safety commission is telling people to stop using the phones and turn them off. and the federal aviation administration warns against bringing them on airplanes. samsung has issued a global recall. and, a nasa probe is off on a seven-year first of its kind mission to gather samples from an asteroid, and return them to earth. a rocket launched the probe from cape canaveral, florida on thursday evening. an hour later, the "osiris-rex" spacecraft shot out of orbit. it's heading for the asteroid "bennu", to bring back about two ounces of dust. still to come on the newshour:st re-evaluating the global approach to north korea after its latest nuclear test, mark shields and david brooks analyze the week's news, and much more.
>> woodruff: we return to our top story: north korea's latest nuclear test. and its reverberations around the globe. our chief foreign affairs correspondent margaret warner begins our coverage. >> reporter: north korea touteda its latest nuclear test as a major breakthrough injo deliverability. >> ( translated ): the nuclear test finally examined andly confirmed the structure and specific features of movement of a nuclear warhead that has been standardized to be able to be mounted on strategic ballistic rockets. this will enable the nation to produce at will and as many as it wants. >> reporter: that claim has yete to be substantiated. but today's test was the north's most powerful yet. international observers reported the underground blast had a seismic magnitude larger than any of the four previous tests. south korean officials estimate the blast had a yield of ten kilotons, a sharp increase from the six-kiloton test in january.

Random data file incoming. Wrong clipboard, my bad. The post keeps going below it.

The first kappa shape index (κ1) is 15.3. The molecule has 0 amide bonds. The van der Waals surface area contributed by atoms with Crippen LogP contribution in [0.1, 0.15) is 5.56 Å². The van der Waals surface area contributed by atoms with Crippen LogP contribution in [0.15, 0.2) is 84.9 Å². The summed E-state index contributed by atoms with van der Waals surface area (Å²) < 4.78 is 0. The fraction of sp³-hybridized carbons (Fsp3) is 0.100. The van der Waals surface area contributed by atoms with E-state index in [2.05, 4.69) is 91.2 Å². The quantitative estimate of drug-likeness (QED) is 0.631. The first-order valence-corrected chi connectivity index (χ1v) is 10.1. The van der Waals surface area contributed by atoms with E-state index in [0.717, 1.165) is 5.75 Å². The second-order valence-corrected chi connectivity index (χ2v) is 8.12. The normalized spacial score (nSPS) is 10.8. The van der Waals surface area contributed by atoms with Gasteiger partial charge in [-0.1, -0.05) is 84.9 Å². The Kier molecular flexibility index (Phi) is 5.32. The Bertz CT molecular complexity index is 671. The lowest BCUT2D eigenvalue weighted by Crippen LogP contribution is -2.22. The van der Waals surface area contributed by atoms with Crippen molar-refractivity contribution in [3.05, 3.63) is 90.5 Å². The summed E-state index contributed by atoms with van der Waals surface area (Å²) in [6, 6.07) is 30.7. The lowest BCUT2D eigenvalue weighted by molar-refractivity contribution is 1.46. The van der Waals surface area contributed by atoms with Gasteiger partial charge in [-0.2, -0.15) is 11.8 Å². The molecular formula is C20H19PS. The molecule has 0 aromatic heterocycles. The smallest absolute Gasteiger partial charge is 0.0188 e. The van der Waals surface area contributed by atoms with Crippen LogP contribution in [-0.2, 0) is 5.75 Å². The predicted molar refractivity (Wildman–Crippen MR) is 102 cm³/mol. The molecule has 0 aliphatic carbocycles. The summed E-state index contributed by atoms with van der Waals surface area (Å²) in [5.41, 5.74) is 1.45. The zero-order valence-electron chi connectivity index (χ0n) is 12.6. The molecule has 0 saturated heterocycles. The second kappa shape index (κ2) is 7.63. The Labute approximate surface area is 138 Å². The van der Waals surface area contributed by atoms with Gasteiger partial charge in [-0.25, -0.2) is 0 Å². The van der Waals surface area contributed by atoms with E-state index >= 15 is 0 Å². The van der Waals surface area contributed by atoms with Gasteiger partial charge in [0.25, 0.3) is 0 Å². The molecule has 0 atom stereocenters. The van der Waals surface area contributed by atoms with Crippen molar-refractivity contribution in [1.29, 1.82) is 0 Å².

just as ominous, north korea has demonstrated growing success with ballistic missiles.is on monday, it fired off three medium-range rockets. all flew more than 600 miles before splashing down inhi japanese waters. last month, pyongyang also successfully launched ath l submarine-based missile.e- today's nuclear test drew swift condemnation. in seoul, south korea's president charged north korean leader kim jong un has gone mad. >> ( translated ): north korea's nuclear test, which is already only seen as a challenge to thee international community. and we and the internationalnt community have reached the limit of our patience. i think the mental condition of kim jong un, who won't listen to the international community and neighboring countries to stay in power, is out of control. >> reporter: china-- north korea's closest ally-- warned